Production reassured

In order to resolve capacity bottlenecks in production, switchgear manufacturer Fritz Driescher has established a market-synchronized value chain from component production to final assembly.

Medium and low-voltage switchgear, transformer stations and high- and low-voltage fuse-links are part of the product range of Fritz Driescher GmbH & Co. According to its own information, the family business is now the only medium-sized company in its sector. This requires high product quality, a high degree of flexibility with regard to customer requirements, short delivery times and adherence to delivery dates.

The components for the order-related final assembly of the switchgear are provided by Driescher’s central warehouse. The previous logistics business model provided for order-related component production and material provision for final assembly. However, in view of increasing market fluctuations, a growing number of variants and shorter delivery times, it was increasingly reaching its limits.

The order center had to compensate for the previous lack of capacity planning by prioritizing orders manually. In some cases, the schedulers scheduled the production dates in the past. There was an ongoing need for coordination between component production, the central warehouse, final assembly and the order center. However, components were often missing during final assembly. Employees were unable to complete partially assembled switchgear and began to store components temporarily, which led to space problems and frequent searches for materials.

Supermarket shelves in final assembly
Supermarket shelves in final assembly

Throughput times too long

At the same time, component production was struggling with high order backlogs and long throughput times. “The delivery dates could only be saved with high costs, large inventories, great flexibility in working time accounts and a relatively high proportion of standard parts,” recalls Manfred Bürger, head of the Driescher order center.

Finally, Driescher recently decided to establish a market-synchronized value chain. The management consultancy Abels & Kemmner GmbH, Herzogenrath near Aachen, initially carried out an analysis of the current situation with the help of advanced planning and scheduling software (APS). It revealed that 69 percent of the production capacity was utilized by only ten percent of the parts. The remaining 90 percent or so occupied a third of the production capacity. In component production, the average worklist was 21 working days. This led to long throughput times and problems with meeting deadlines.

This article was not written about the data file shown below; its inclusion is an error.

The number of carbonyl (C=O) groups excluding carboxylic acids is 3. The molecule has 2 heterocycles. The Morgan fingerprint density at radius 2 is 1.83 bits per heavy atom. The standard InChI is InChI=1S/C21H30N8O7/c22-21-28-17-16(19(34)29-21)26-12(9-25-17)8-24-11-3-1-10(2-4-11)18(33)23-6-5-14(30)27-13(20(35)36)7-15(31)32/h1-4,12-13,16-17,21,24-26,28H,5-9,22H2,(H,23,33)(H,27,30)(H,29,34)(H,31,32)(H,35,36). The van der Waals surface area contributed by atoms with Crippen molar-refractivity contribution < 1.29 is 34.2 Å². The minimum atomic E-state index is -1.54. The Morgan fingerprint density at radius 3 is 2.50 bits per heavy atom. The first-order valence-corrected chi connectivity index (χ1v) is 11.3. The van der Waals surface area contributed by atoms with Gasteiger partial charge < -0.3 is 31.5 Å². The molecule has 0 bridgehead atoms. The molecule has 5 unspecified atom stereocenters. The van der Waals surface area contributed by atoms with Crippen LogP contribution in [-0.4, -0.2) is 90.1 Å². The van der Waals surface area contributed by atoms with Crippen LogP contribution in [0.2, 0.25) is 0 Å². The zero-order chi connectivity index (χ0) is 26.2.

In order to increase production capacity, orders were temporarily outsourced. A personnel capacity control system was installed in order to adjust employee capacities to current production requirements at short notice. Orders were no longer placed in the past or loaded prematurely, but only on time. Over the course of six months, these measures made it possible to reduce throughput times to an average of four days.

Today, Driescher works according to the “hare and hedgehog” strategy. It is based on an 80/20 leveling of production capacities – differentiated according to standard (XY) and order-specific (Z) parts. “Hare” articles (Z-parts) continue to be prioritized in a production order with short throughput times and fast availability (push production). In contrast, “hedgehog” items – these are AB/XY items and some Z parts – are stored in the central warehouse using pull control (via Kanban) or in a two-bin Kanban system in so-called supermarket shelves in final assembly. It was converted so that each of the eight assembly areas could have its own Kanban racking and pallet spaces. If a container is empty, a transfer order is generated in the central warehouse via barcode scan. The box must then be refilled within two working days. During this stock transfer time, the employees help themselves from the second Kanban container.
This system makes it possible to supply final assembly with standard components with a delivery readiness rate of over 98 percent in some cases. So far, 3,176 items have been converted to the two-bin Kanban system for the eight assembly areas. Interesting detail: Despite the additional storage level, inventories fell.

Kanban rack in final assembly
Kanban rack in final assembly

An extension was programmed in the ERP system “Baan 5” from Infor GmbH, Friedrichsthal near Aachen, for pull control via Kanban. A simple Excel Access application also helps to set up capacity planning based on Baan 5 data for all production capacities.

Self-running Kanban articles

The capacity requirements for machines and personnel are now monitored on the basis of the requirement dates for each production stage. In addition, material provisioning (picking reports) for order-related manufactured items was reorganized in the Baan 5 system so that stock transfer orders to final assembly now only take place if 100% material availability of all components for an order is given. The planners regularly adjust the planning, control and scheduling settings in the Baan 5 system using the APS software on an item-specific basis.

Result: The new logistics business model increased throughput in component production without increasing capacity. “The Kanban-controlled items have become self-runners that only need to be checked and readjusted at regular intervals,” summarizes Bürger.

Fritz Driescher

Fritz Driescher GmbH & Co. KG, based in Wegbergis, specializes in the development and construction of switchgear and switching devices for the energy supply industry. In 2008, the family-run medium-sized company generated sales of EUR 40 million and employed 384 people.

Picture of Prof. Dr. Andreas Kemmner

Prof. Dr. Andreas Kemmner

Talk to us!

We are there for you personally and will be happy to advise you individually on our services and solutions.